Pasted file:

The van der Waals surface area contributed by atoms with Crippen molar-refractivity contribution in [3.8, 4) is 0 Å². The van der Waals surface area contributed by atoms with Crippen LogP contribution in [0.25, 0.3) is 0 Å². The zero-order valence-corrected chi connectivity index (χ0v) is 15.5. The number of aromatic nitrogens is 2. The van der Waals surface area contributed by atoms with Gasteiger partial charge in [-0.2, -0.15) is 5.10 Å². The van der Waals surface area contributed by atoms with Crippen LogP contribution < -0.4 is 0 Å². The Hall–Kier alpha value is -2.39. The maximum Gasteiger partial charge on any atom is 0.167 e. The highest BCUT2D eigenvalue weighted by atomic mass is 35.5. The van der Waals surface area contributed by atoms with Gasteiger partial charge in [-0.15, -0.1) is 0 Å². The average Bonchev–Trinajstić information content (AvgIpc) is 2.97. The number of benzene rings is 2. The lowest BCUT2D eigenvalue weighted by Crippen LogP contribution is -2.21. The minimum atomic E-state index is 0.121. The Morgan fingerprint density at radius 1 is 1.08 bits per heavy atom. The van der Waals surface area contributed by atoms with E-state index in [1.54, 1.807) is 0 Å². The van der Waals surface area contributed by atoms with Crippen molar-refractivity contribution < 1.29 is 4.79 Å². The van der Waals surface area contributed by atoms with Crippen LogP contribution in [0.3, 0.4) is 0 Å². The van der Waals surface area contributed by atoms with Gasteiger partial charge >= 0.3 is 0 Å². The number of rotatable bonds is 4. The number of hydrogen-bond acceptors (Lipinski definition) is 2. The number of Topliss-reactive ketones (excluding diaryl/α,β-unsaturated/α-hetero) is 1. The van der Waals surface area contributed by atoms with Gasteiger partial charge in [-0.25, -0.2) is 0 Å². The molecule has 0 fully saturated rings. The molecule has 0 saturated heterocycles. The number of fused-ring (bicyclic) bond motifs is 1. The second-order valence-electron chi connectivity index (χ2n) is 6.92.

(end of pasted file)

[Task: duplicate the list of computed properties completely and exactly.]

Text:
The van der Waals surface area contributed by atoms with Crippen molar-refractivity contribution in [3.8, 4) is 0 Å². The van der Waals surface area contributed by atoms with Crippen LogP contribution in [0.25, 0.3) is 0 Å². The zero-order valence-corrected chi connectivity index (χ0v) is 15.5. The number of aromatic nitrogens is 2. The van der Waals surface area contributed by atoms with Gasteiger partial charge in [-0.2, -0.15) is 5.10 Å². The van der Waals surface area contributed by atoms with Crippen LogP contribution < -0.4 is 0 Å². The Hall–Kier alpha value is -2.39. The maximum Gasteiger partial charge on any atom is 0.167 e. The highest BCUT2D eigenvalue weighted by atomic mass is 35.5. The van der Waals surface area contributed by atoms with Gasteiger partial charge in [-0.15, -0.1) is 0 Å². The average Bonchev–Trinajstić information content (AvgIpc) is 2.97. The number of benzene rings is 2. The lowest BCUT2D eigenvalue weighted by Crippen LogP contribution is -2.21. The minimum atomic E-state index is 0.121. The Morgan fingerprint density at radius 1 is 1.08 bits per heavy atom. The van der Waals surface area contributed by atoms with E-state index in [1.54, 1.807) is 0 Å². The van der Waals surface area contributed by atoms with Crippen molar-refractivity contribution < 1.29 is 4.79 Å². The van der Waals surface area contributed by atoms with Crippen LogP contribution in [0.3, 0.4) is 0 Å². The van der Waals surface area contributed by atoms with Gasteiger partial charge >= 0.3 is 0 Å². The number of rotatable bonds is 4. The number of hydrogen-bond acceptors (Lipinski definition) is 2. The number of Topliss-reactive ketones (excluding diaryl/α,β-unsaturated/α-hetero) is 1. The van der Waals surface area contributed by atoms with Gasteiger partial charge in [-0.25, -0.2) is 0 Å². The molecule has 0 fully saturated rings. The molecule has 0 saturated heterocycles. The number of fused-ring (bicyclic) bond motifs is 1. The second-order valence-electron chi connectivity index (χ2n) is 6.92.